Champagne is unquestionably the finest drink in the world. The idea; harmony of flavors in champagne comes only if it comes from the French region of Champagne and no other sparkling wine can be called real champagne. In essence, champagne belongs to the class of sparkling wines. A distinctive feature of champagnes is that they use the principle of secondary fermentation.
In fact, Champagne is a type of sparkling wine with deep French roots and the use of the name is regulated by law (in Europe, it is still protected by the Madrid Agreement (1891)), only sparkling beverages from Champagne are legally entitled to be called that. As a rule, to make this divine wine drink, you use only a few specific varieties of grapes. In some cases they are combined, while in others - not.
The Champagne region itself is the northernmost wine region of France, extends approximately 145 kilometers northeast of Paris and occupies the basin of a former inland sea. The beauty of the fertile region of Champagne extends 33, 000 hectares and is home to 3.4% of the vineyards in France.
Because of limestone deposits and geological movements two plateaus have been formed Montagne de Reims and Côte des blancs, which most of the settlements with the names Champagne and Grand Cru Premier Cru are. The best cellars with champagne traditions are around the cities Reims and Epernay.
History of Champagne
By the Middle Ages, mainly monks and clerics dealt with wine. The Champagne region with its beauty and climate is connected deeply to French history. Saint Remi, bishop of Reims, baptized King Clovis the first precisely in Champagne, in 496, for Centuries later, from 898 until 1825 French kings are sanctified in Reims. Their extravagant and lavish ceremonies and celebrations were watered with plenty of Champagne.
In fact, the origin of champagne can be argued to this day. Until recently it was believed that the divine drink is invented by the French monk - Pierre Perignon, who later received the title of "dom". History tells us that Dom Perignon accidentally reached the second stage of fermentation and later also received champagne named after him. Today, Dom Perignon is the drink of "God's Chosen people".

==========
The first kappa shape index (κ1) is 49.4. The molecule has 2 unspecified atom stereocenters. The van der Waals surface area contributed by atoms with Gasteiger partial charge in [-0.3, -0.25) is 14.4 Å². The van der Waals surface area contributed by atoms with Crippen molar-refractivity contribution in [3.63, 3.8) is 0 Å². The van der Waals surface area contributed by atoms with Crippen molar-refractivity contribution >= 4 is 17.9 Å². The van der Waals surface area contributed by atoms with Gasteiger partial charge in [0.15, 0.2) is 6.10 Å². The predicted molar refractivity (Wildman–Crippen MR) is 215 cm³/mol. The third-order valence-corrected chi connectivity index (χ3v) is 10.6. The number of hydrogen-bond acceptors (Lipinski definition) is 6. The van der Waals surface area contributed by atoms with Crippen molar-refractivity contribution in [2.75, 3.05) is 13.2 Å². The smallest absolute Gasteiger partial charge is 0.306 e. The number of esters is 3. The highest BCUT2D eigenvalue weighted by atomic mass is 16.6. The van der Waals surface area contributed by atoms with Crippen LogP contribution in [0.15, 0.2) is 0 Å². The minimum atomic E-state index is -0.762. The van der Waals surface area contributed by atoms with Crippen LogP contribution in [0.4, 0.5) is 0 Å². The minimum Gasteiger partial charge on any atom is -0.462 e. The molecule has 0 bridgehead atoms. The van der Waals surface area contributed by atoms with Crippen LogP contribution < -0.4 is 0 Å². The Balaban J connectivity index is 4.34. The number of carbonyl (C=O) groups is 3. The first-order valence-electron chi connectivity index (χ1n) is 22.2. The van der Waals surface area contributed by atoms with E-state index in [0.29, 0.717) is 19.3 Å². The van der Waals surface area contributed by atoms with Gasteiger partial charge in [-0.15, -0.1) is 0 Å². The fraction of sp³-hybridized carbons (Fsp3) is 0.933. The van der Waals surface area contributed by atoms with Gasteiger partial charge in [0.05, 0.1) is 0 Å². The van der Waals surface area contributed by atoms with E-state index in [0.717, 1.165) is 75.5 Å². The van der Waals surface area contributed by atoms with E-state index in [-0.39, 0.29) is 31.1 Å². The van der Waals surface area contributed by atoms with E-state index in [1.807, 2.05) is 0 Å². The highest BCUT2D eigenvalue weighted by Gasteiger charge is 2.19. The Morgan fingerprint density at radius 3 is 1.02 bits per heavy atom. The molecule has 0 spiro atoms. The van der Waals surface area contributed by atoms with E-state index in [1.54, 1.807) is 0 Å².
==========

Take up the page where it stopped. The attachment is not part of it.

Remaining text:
Gradually, he improved his technology, but his main problem was that they did not have the appropriate bottles in which to store the fascinating beverage. In 1700, islanders invented bottles made of thick glass that are most suitable for the storage of this "Willful" wine. The English loved to drink it, but champagne was no less celebrated in the Russian Royal court.
Production of champagne
Sparkling wines are made from only three varieties - Pinot Noir, Pinot Meunier and Chardonnay. Pinot Meunier is a variation of Pinot Noir, which is characterized by extremely an fruity character and has a specific flavor. Chardonnay is considered a grape, which adds elegance and style of wine, while Pinot Noir is synonymous with a strong and clear taste. Champagne wines rarely come from a single vineyard or village.
Usually, the biggest wineries pay more for the best quality feedstock. They are aged more than 15 months, which is the mandatory minimum and they typically add their your best wines in the back blend to Brut sans année. A well aged wine is a prerequisite for its higher price.
What distinguishes champagne wines from others is it’s secondary fermentation. It has been characterized by two fermentations, the second is induced artificially. During the course of this small bubbles of carbon dioxide release, but remain in the bottle, which dramatically increases the pressure in the bottles. Significantly, the glass that champagne bottles use is thicker.